Here’s something people here talk about, but which I’ve never actually found in anyone’s home. UNLESS of course it’s too precious to share?! No blame – it IS good, and a bit more work to make (the more I think about it, the more I think that the most common traditional Tropojan recipes involves things where you don’t have to take the seeds out). This is made by boiling Cornelian Cherry berries, and then straining out all the . . . mass? stuff? goo!? so you’re just left with rich red liquid, to which you add a moderate amount of sugar (and, in our case, cardamon pods, which absolutely don’t exist here, so . . . eeee!) and then boil it down to reduce it. Anyhow, despite never actually finding this here, we had a stab at making some of it this year, and it’s known enough that everyone had something to say about the correct way of making it. Nit-picking aside, ours was universally pronounced: Delicious!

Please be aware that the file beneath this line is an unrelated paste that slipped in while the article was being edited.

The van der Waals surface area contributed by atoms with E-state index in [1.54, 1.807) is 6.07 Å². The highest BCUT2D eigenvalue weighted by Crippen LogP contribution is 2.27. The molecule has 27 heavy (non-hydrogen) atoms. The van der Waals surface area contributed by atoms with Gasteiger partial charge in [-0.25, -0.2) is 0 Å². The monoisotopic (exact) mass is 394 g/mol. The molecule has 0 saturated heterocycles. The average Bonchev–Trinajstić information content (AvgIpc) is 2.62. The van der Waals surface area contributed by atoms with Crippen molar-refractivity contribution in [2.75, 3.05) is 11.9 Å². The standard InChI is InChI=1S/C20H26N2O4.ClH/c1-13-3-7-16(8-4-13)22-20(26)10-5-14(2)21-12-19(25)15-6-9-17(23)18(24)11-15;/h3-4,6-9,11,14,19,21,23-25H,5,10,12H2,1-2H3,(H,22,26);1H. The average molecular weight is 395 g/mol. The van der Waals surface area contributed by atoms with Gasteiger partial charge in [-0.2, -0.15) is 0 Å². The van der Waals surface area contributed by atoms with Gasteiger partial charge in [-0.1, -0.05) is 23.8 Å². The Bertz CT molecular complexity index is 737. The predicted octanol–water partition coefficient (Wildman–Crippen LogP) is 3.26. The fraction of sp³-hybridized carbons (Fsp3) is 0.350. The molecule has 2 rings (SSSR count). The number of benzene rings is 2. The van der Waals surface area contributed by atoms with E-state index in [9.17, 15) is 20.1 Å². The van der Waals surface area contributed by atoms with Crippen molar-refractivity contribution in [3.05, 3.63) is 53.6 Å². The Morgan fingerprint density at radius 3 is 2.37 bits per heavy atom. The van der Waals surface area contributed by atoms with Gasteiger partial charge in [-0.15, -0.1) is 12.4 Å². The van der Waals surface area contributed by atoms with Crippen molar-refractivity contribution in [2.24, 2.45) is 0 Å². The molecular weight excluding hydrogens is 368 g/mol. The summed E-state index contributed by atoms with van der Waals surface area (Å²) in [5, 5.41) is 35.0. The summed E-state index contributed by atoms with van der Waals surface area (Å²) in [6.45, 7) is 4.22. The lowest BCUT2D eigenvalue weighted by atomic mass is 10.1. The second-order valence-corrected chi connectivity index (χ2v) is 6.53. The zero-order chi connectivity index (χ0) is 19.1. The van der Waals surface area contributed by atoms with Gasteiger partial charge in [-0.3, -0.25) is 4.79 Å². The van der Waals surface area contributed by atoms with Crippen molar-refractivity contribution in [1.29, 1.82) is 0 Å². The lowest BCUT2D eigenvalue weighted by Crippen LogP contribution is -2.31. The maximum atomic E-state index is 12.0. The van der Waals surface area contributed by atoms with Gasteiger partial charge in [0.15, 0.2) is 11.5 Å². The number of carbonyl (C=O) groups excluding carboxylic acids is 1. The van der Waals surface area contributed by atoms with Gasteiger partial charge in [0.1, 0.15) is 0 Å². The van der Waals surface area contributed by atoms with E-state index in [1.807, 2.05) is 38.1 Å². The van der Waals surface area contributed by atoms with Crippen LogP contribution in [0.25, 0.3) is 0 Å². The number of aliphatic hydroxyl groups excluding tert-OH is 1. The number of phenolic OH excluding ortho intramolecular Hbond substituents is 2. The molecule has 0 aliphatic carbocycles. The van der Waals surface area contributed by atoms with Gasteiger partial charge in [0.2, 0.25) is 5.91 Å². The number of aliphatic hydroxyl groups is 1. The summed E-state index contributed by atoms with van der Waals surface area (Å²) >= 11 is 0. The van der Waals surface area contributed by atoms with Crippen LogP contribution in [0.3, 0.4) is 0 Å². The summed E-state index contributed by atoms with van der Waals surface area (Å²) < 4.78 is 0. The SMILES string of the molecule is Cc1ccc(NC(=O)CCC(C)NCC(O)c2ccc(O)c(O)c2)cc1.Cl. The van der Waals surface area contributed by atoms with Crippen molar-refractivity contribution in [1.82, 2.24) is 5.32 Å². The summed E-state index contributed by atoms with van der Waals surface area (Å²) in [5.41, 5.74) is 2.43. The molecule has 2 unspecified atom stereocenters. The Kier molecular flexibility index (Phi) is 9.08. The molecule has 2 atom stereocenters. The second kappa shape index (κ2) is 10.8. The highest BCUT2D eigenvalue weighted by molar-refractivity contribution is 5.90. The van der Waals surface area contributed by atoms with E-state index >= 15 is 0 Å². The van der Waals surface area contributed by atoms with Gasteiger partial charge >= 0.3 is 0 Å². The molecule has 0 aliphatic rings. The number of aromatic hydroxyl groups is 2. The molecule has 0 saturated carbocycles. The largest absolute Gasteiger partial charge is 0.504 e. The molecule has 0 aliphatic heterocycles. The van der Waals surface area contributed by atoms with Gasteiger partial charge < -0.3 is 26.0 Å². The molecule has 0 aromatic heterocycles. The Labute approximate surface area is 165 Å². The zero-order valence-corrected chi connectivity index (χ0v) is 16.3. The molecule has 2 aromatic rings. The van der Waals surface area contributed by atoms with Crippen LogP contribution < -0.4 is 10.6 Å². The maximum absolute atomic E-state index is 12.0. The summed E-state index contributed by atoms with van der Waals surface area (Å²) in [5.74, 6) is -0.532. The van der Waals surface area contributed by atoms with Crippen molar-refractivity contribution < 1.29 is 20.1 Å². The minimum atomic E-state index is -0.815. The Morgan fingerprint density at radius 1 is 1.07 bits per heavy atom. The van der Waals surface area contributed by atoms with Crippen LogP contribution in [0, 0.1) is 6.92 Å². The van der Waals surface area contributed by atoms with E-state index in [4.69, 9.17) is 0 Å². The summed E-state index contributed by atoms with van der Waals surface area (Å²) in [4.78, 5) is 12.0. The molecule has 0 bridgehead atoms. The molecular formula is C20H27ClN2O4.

At any rate the background is . . . Here you have arrived at one of the true treasured . . . well, TREASURES of Tropoja. When I first arrived here (over 14 years ago), “thana” was one of the flavors I was most often told about, as something really special and local – most often in the form or raki, or as a compote (whole berries preserved in sweet syrup), OR as a handful of beautiful but astringent berries lugged out of someone’s pocket and shoved at me (mostly so they could laugh at my puckered face after I ate them – they are tart!). I couldn’t figure out what the heck it was. Once I hit the season where I could actually find it in situ, on a bush, I was astounded to find that ‘thana’ was a fruiting dogwood. I mean, in the States dogwoods are purely decorative. I’d never heard of a dogwood doing anything useful, like making these gorgeous, translucent berries. But, after cross-referencing a couple of flora, I found the name in English: The Cornelian Cherry. Fat lot of good that was. Who’d ever heard of Cornelian Cherries? Turns out this (yes) fruiting dogwood (Cornus mas) occurs only from Turkey through the Balkans. It features in Turkish cuisine, most particularly as moderately sweetened syrup.